Apropos Newsnight: Why Edward Snowden is not a Spy but a True Patriot and Hero – and the Continued Americanisation of Political Culture in Britain

If there is one thing that the last fortnight has taught us it is that the right have quite a line in baseless, ad hominen accusations of national treachery. The Daily Mail’s tasteless denunciation of Ralph Miliband has given ample testament to this. What is surprising, however, is when such bully boy tactics are given credence by the BBC.

This is what makes Glenn Greenwald’s appearance on Newsnight on last Thursday particularly worrying. This is still available on i-player for anyone interested.

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When host Kirsty Wark asked Glenn to prove that Edward Snowden had not surrendered the content of his documents to the Russian government and so was a Russian spy she cheapened the show. There was no evidence to show this and even she admitted asking him to prove a negative was impossible. She also allowed guest, and former Conservative Minister of State for Security and Counter Terrorism, Baroness Neville-Jones’s outlandish claims that Edward Snowden had done so to go unquestioned. This is rather reckless when we realise that Snowden is wanted on charges of espionage by the US government. Such grave accusations should be questioned.

Such claims are anyway demonstrably absurd.

First of all, as Glenn pointed out, such a course of action would inconsonant with the behaviour Snowden has exhibited in his life thus far. He gave up a very rewarding job with a government contractors to make his revelations and he does not fit into the typical profile of a traitor or someone who hated his country at all. Indeed his beliefs are rather mainstream for an American, albeit with a slightly libertarian bent: he contributed $500 to Ron Paul’s campaign in the Republican primaries for the 2012 election and enlisted in the army. He appears to be an advocate of liberty and he loves his country.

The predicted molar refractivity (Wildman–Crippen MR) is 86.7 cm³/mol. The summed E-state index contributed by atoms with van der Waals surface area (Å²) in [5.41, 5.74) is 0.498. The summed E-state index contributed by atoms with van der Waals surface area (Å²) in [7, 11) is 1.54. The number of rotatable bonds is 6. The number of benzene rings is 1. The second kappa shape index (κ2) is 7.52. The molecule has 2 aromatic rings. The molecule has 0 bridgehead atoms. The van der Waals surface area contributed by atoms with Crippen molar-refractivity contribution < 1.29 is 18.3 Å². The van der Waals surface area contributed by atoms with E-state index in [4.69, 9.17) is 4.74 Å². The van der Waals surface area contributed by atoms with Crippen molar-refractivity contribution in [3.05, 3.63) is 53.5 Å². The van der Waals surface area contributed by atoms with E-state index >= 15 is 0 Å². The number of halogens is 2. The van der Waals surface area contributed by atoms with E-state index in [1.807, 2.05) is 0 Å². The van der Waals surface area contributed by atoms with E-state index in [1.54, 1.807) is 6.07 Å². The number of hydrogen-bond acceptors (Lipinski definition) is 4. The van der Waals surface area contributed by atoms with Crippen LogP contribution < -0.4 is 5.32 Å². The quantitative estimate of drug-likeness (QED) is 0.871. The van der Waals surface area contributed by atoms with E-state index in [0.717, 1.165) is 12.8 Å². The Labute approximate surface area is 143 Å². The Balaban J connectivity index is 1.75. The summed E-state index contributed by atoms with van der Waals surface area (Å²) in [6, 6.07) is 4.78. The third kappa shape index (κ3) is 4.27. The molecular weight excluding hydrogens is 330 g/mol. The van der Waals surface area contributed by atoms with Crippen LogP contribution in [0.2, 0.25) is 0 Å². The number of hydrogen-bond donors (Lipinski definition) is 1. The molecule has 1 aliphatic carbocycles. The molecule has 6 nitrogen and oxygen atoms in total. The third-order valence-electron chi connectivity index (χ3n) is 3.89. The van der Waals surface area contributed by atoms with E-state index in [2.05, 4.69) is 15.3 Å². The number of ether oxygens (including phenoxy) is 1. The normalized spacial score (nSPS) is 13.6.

But why if he is so bothered about liberty does he then flee into the arms of the Russian government, whose own SORM program, leaks in the Guardian this week show, is just as invasive if not more so than anything the NSA has? If he is so hypocritical and quick to judge his own country than surely he must not hold it dear?

Such questions brought about by commentators are depressing. It is precisely because the United States is his country, and because he loves it and cannot stand what it is becoming, that he holds it up to such exacting standards. It is symptomatic of a hubristic culture which has lost the distinction between a patriot and a nationalist that so many intelligent observers cannot see this. As Sydney J. Harris once wrote “the difference between patriotism and nationalism is that the patriot is proud of his country for what it does, and the nationalist is proud of his country no matter what it does.” A patriot, in other words, is noble and idealistic, someone who expects the best of his country and challenges it to be exceptional as we do of all things that we truly love and believe in. On the other hand, nationalism debases any nation and betrays a fundamental lack of respect for it.